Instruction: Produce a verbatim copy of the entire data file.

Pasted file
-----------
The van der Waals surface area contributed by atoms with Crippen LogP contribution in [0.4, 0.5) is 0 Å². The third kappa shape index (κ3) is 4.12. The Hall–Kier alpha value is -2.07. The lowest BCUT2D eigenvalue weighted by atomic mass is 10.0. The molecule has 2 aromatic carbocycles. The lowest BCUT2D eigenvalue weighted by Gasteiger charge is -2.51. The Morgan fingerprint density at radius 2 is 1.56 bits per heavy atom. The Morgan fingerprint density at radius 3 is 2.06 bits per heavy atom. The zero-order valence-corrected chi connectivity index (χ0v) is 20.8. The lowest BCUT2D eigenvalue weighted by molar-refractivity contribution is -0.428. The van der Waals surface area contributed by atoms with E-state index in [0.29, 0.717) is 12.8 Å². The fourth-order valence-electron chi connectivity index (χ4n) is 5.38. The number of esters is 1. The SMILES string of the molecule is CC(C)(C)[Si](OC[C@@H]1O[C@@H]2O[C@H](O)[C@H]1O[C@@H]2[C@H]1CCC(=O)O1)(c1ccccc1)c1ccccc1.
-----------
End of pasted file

The van der Waals surface area contributed by atoms with Crippen LogP contribution in [0.4, 0.5) is 0 Å². The third kappa shape index (κ3) is 4.12. The Hall–Kier alpha value is -2.07. The lowest BCUT2D eigenvalue weighted by atomic mass is 10.0. The molecule has 2 aromatic carbocycles. The lowest BCUT2D eigenvalue weighted by Gasteiger charge is -2.51. The Morgan fingerprint density at radius 2 is 1.56 bits per heavy atom. The Morgan fingerprint density at radius 3 is 2.06 bits per heavy atom. The zero-order valence-corrected chi connectivity index (χ0v) is 20.8. The lowest BCUT2D eigenvalue weighted by molar-refractivity contribution is -0.428. The van der Waals surface area contributed by atoms with E-state index in [0.29, 0.717) is 12.8 Å². The fourth-order valence-electron chi connectivity index (χ4n) is 5.38. The number of esters is 1. The SMILES string of the molecule is CC(C)(C)[Si](OC[C@@H]1O[C@@H]2O[C@H](O)[C@H]1O[C@@H]2[C@H]1CCC(=O)O1)(c1ccccc1)c1ccccc1.